Between the Book of the Dean and the Forty-five we find another great gap, which is only bridged over by a collection which presents many points of resemblance to Macgregor’s compilation. The Book of Fernaig, which is also written in a “Book of Fernaig.” kind of phonetic script, was compiled by Duncan Macrae of Inverinate between 1688 and 1693. The MS. contains about 4200 lines of verse of different dates and by different authors. The contents of the collection are mainly political and religious, with a few poems which are termed didactic. As in the Dean’s Book love-songs and drinking-songs are conspicuously absent, whilst the religious poetry forms about one-half of the contents. In state politics the authors are Jacobite, and in church politics Episcopalian. The Ossianic literature is represented by 36 lines. There are a number of poems by 16th-century writers, among whom is Bishop Carsewell. Mackinnon has pointed out that the language of the Book of Fernaig corresponds exactly to the dialect spoken in Kintail at the present day. The text of the Book of Fernaig is printed in its entirety in vol. ii. of Cameron’s Reliquiae Celticae, and many of the poems are to be found in standard orthography in G. Henderson’s Leabhar nan Gleann. The metres employed in the poems show the influence of the English system of versification. (See Stern, Zeitschr. f. celt. Phil. ii. pp. 566 ff.)

Two other Highland MSS. remain to be noticed. These are the Red and Black Books of Clanranald, which are largely taken up with the histories of the families of Macdonald and with the achievements of Montrose, written in the “Red and Black Books of Clanranald.” ordinary Irish of the period by the Macvurichs, hereditary bards to the Clanranald chiefs. The Red Book was obtained by Macpherson in 1760 from Neil Macvurich, nephew of the last great bard, and it figured largely in the Ossianic controversy. In addition to poems in Irish by Neil Macvurich, who died at a great age some time after 1715, and other bardic matter, the MSS. now contain only three Ossianic poems, and these are in Irish. During the Ossianic controversy the Red Book of Clanranald was supposed to contain the originals of much of Macpherson’s famous work; but, on the book coming into the hands of the enthusiastic Gaels of the closing years of the 18th century, and on its contents being examined and found wanting, the MS. was tampered with.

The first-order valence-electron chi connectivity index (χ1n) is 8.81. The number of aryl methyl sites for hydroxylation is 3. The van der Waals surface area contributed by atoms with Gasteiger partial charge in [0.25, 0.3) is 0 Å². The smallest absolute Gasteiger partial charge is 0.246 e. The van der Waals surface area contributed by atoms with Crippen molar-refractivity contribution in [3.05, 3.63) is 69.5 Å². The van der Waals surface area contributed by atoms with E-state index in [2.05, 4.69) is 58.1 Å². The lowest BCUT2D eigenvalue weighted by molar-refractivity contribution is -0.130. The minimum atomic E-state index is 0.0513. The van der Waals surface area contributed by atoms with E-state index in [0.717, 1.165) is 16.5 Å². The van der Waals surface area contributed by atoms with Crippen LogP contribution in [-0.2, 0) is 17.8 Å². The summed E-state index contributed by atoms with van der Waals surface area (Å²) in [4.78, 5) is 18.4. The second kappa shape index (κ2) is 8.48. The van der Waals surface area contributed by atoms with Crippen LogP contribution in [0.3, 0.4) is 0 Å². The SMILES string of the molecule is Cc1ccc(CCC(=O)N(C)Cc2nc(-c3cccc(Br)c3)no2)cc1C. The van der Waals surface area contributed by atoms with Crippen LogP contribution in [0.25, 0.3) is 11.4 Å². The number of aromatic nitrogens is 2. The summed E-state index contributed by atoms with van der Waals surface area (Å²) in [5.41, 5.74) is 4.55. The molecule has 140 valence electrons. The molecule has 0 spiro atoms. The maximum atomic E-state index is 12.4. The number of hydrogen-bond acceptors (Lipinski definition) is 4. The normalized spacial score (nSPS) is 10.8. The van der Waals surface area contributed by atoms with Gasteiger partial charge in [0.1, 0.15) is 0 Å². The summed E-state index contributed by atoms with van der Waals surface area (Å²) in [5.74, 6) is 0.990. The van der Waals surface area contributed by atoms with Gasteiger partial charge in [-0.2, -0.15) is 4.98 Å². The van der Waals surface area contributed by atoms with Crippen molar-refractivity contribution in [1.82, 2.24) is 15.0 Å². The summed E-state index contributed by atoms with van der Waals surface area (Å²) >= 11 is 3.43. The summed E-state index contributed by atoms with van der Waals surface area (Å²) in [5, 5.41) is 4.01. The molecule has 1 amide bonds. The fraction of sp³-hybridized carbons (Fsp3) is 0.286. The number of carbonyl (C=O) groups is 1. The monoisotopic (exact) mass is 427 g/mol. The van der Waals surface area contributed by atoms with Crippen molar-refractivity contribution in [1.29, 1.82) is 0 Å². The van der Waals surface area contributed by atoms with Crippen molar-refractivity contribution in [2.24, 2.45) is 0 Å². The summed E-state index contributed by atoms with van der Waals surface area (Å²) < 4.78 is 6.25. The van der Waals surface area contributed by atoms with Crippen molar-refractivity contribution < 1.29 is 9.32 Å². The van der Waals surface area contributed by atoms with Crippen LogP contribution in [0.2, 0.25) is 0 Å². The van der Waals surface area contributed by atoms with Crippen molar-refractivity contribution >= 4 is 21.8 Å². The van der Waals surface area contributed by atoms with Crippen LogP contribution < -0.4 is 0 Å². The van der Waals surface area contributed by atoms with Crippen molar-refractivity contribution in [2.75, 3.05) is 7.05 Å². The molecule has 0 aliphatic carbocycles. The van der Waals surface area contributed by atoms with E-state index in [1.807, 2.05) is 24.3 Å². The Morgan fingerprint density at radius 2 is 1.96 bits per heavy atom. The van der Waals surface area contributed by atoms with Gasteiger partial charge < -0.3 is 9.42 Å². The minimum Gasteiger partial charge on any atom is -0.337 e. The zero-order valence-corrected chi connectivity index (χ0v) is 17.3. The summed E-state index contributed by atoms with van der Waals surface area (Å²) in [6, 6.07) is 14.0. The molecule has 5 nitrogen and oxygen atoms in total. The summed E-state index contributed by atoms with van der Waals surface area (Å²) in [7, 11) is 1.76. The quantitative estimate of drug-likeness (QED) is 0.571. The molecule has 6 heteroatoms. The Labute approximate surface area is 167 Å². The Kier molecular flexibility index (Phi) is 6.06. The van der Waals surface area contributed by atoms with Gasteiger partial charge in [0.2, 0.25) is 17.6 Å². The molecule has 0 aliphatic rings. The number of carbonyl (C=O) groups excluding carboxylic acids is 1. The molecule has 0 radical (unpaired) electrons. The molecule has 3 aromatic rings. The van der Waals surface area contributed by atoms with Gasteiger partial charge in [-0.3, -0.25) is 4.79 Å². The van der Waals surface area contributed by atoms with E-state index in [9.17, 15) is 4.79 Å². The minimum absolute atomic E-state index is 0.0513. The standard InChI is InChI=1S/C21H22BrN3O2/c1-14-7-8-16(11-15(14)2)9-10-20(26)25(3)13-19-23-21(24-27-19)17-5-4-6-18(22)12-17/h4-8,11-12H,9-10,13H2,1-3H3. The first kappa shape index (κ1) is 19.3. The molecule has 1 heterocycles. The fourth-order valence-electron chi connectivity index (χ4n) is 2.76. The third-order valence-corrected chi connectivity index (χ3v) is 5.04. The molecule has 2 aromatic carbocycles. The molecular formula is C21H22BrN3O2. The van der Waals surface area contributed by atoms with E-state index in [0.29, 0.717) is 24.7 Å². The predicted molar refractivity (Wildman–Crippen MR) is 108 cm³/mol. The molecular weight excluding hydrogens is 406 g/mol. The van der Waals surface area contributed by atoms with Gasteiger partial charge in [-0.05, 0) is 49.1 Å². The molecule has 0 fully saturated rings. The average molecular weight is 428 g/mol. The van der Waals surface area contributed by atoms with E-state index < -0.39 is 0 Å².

Mackenzie’s Beauties of Gaelic Poetry contains poems written by a number of writers who flourished towards the end of the 17th century and at the beginning of the 18th. These are Mary Macleod, John Macdonald (Iain Lom), Archibald Mary Macleod. Macdonald, Dorothy Brown, Cicely Macdonald, Iain Dubh Iain ’Ic. Ailein (b. c. 1665), the Aosdan Matheson (one of his poems was rendered in English by Sir Walter Scott under the title of “Farewell to Mackenzie, High Chief of Kintail”), Hector Maclean (also known through a translation by Scott called “War-song of Lachlan, High Chief of Maclean”), Lachlan Mackinnon, Roderick Morrison (an Clarsair Dall), and John Mackay of Gairloch, but we can here only notice the first two. The famous Mary Macleod, better known as Mairi Nighean Alastair Ruaidh